Then we'd just play the movie on the VHS, and record it on the BETA, and adlib voices over the top of it. Sometimes it was lame, but a lot of times it was absolutely hilarious, especially when we had a really good exchange that just came off the top of our head, and synced w/ the actors well.

    Darth Vadar saying "Once you go black, you never go back" when he points and Leia and calls her a traitor has never been so funny. ;)
  • Roll your own- (Score:2, Interesting)

    by Mu*puppy ( 464254 )
    MST3K commentary! Also, fandubbing my own anime comes to mind more and more...

    This -does- make me wonder, though, if/when our friends in the MPAA would do something about this, trying to blur what defines a 'derivative work'. Look up 'The Wind Done Gone' sometime, a parody of 'Gone With the Wind' that re-tells the story from a different viewpoint. The Margaret Mitchell estate tried to sue the author, but fortunately was unsuccessful with the attempt. Still though, were truly big media to flex political muscle/money, who knows what they can do. After all, look at the DMCA and CBDTPA...

    "Carpe vitam globis!"

  • by Flounder ( 42112 ) on Monday March 25, 2002 @08:36PM (#3225440)
    Ordinary fan commentaries would probably be alot of "OH, THIS SCENE IS AWESOME, WATCH FOR TRINITY'S NIPPLE!"

    However, I like E-bert's idea. What if you were involved in the movie, and had a particular viewpoint. I had a friend that works for Paramount, and is involved behind the scenes with Star Trek, especially the movies. And he's got stories and behind the scenes insights that would blow your mind. Watched The Wrath of Khan with him and it completely changed my impression of that movie.

    Having an expert commentary about a movie based on particular subject matter would be also very worth it. My grandfather was in the first wave at Utah Beach and definitely has alot to say about Saving Pvt Ryan.

    Now, if you can have a program to sync the commentary to the PC DVD player, then it'll be the killer app for PC DVD.

  • There is a big conspiracy out there. Go into any DVD store or rental and see how many have soundtracks or even *subtitles* in French. I went into a few to find a film for my French girlfriend and I to watch and came out with ZERO. Plenty of less widespread language such as Finnish, but nothing for the 10th most spoken [soyouwanna.com] language in the world. Now I know all these films are dubbed for French cinema. It would be great if the dubbed tracks could be released so that we can watch films in many different languages.

  • I'm gonna be launching a server where you can upload videos of your self acting out your favorite radio events, or replacement streams to go over your favorite music videos.

    Do you think your interpretation of Vince Carter's dunk over T-Mac that you heard last Tuesday rivals that of the man himself? Let us all see!

    Are your dance moves, like, wayyyy better than Brittney's in her new video? Let our members decide!

    Drop by our website www.retarded-ideas-getting-posted-at-slash.com and check it out. Currently, we are only hosting one video clip. It's Jerrod McCurtry of Stephensville, Ohio giving us an alternate video clip to Jay-Z's video 'Jigga My Nigga.' We look to keep expanding!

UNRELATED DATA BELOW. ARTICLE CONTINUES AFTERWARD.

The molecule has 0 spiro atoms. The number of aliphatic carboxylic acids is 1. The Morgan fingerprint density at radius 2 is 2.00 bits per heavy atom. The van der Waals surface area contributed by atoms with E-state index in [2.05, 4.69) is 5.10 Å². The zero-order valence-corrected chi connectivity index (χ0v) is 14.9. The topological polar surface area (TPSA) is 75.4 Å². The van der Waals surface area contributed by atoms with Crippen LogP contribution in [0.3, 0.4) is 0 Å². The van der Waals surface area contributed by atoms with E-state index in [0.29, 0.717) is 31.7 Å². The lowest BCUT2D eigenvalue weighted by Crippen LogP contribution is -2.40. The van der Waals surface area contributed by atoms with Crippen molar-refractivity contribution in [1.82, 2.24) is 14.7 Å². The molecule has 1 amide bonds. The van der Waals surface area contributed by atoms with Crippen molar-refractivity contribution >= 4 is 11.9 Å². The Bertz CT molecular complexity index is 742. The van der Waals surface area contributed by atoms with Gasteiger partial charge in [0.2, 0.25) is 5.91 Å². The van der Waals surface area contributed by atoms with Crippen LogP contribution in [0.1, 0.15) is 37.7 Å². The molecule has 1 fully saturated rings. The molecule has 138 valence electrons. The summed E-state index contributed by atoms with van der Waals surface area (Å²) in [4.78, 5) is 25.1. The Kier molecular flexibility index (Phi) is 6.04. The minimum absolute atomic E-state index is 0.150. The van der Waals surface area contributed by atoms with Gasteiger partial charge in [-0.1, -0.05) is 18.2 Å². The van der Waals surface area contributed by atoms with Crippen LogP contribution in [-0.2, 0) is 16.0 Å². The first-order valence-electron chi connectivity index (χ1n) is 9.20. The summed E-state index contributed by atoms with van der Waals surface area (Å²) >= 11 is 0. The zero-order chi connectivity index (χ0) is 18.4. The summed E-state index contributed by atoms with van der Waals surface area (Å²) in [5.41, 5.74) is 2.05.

• There seems to be a lot of talk about getting DVD apps to synch external audio sources with DVDs. While this seems like a quick fix, I prefer to watch DVDs on my home theatre system.

    Is there some way to use a DVD authoring package to duplicate a DVD and add an extra soundtrack stream to it? DVDs already have multiple soundtracks for commentaries, other languages and different compression formats so I don't see why it wouldn't be possible to add one of your own.
  • I guess I must be old school for not being into something like this. The guy basically talks about the city and says umm 4 million times. You would think that if you're releasing something on the internet that is all spoken word, that you would have at least been to a ToastMasters session at least once or twice.
  • by mmusn ( 567069 )
    I'm not sure how, but I am sure somehow the MPAA will construe this as a violation of artists' rights and a violation of copyright and the American way.
  • "Hi. You obviously haven't been a long-time subscriber to Showtime since you bought this DVD. Or someone decided to play a nasty little joke on you. Since Showtime decided to show Groundhog's Day 2-3 times a day, every day, throughout 1996 and 1997, I find it hard to believe that anyone would shell out the money for the DVD. Since you don't know what you are getting, I'll shut up now."
  • Interesting idea. I thought about recording a commentary track for some of the movies I like and have researched and watched enough times to have something to say about. Then I heard a recording of my less than perfectly modulated voice and decided to forget about it!

    However, there's apparently only one track on this site - I listened to the Groundhog Day track and it's certainly not bad. The guy admits he doesn't have filler commentary for every scene on the screen and the microphone rattle in the beginning reveals a limited amount of preparation, so for what it's worth it's certainly a nice first try. I been to Punxsutawney couple times [kobotica.com], and love Groundhog Day the Movie, so it was rather interesting to listen to the guy's comments.

    I think perhaps though it was premature to feature this site on slashdot - don't you think you should have waited until there was a few more tracks on there? As it is, it looks like a thousand people are gonna download the same track - it would have made a better impression if you had let it mature a bit. All the same, it would be nice to see more things like this. It's a good and creative way to 'share' stuff without pirating. :)

  • Would they pay us?

  • "(Groundhogs day?)"

    Oh please tell me you have not NOT seen Groundhog Day? It's a classic. Rent it now.

    "Now put your little hand in mine..."


A consultant is a person who borrows your watch, tells you what time it is, pockets the watch, and sends you a bill for it.